Circumplanetary Disk Dynamics in the Isothermal and Adiabatic Limits
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Circumplanetary disks (CPDs) may be essential to the formation of planets, regulating their spin and accretion evolution. We perform a series of 3D hydrodynamics simulations in both the isothermal and adiabatic limits to systematically measure the rotation rates, sizes, and masses of CPDs as functions of qthermal, the ratio of the planet mass to the disk thermal mass. Our qthermal ranges from 0.1 to 4; for our various disk temperatures, this corresponds to planet masses between one Earth mass and four Jupiter masses. Within this parameter space, we find that isothermal CPDs are disky and bound within ~10% of the planet's Bondi radius rB, with the innermost ~0.05rB in full rotational support. Adiabatic CPDs are spherical (and therefore not actually "disks"), bound within ~0.2rB, and mainly pressure-supported, with rotation rates scaling linearly with qthermal extrapolation suggests full rotational support of adiabatic envelopes at ~10 qthermal. Fast rotation and 3D supersonic flow render isothermal CPDs significantly different in structure from—and orders of magnitude less massive than—their 1D isothermal hydrostatic counterparts. Inside a minimum-mass solar nebula, even a maximally cooled, isothermal CPD around a 10 Earth-mass core may have less than one Earth mass, suggesting that gas giant formation may hinge on angular momentum transport processes in CPDs. Our CPD sizes and masses appear consistent with the regular satellites orbiting solar system giants.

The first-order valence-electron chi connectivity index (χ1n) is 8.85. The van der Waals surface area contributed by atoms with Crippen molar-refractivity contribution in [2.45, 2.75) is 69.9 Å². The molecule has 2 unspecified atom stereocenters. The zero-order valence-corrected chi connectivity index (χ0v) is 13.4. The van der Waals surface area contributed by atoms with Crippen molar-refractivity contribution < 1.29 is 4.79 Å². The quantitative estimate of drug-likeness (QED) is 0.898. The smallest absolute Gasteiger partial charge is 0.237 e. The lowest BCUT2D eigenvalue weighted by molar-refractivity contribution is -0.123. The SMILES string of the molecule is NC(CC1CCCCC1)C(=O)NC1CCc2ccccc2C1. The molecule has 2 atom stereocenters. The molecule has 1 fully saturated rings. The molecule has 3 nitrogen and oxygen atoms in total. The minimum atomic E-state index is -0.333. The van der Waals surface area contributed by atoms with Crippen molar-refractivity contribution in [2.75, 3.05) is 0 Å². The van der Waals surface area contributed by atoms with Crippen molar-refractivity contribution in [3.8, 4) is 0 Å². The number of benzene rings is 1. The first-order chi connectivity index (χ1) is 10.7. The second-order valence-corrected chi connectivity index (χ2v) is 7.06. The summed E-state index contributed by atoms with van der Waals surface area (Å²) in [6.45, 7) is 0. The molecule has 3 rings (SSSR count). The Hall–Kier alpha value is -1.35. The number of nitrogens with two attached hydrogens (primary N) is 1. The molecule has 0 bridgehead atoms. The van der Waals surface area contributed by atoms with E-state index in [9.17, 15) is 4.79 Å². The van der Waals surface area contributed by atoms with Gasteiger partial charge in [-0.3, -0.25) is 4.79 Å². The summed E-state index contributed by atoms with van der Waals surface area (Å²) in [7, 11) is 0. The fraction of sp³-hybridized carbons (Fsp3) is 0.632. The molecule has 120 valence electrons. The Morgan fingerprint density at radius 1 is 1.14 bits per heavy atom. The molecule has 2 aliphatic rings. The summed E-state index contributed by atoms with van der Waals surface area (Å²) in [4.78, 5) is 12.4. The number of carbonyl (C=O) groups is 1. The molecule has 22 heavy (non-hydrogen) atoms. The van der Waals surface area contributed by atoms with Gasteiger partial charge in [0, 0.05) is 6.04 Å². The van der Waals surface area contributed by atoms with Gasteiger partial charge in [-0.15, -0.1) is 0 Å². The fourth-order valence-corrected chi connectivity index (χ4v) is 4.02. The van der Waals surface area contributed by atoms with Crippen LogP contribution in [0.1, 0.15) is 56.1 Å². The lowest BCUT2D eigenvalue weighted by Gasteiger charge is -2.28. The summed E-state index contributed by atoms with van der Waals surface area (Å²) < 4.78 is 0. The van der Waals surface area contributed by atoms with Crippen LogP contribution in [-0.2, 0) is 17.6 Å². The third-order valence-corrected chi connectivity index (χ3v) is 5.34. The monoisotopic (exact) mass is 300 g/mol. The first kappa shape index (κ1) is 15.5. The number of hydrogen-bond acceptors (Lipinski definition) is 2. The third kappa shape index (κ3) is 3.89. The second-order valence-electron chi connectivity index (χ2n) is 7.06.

Astrophysics and Astronomy | Physical Processes
Circumplanetary Disk Dynamics in the Isothermal and Adiabatic Limits.
Astrophysical Journal, 887(2),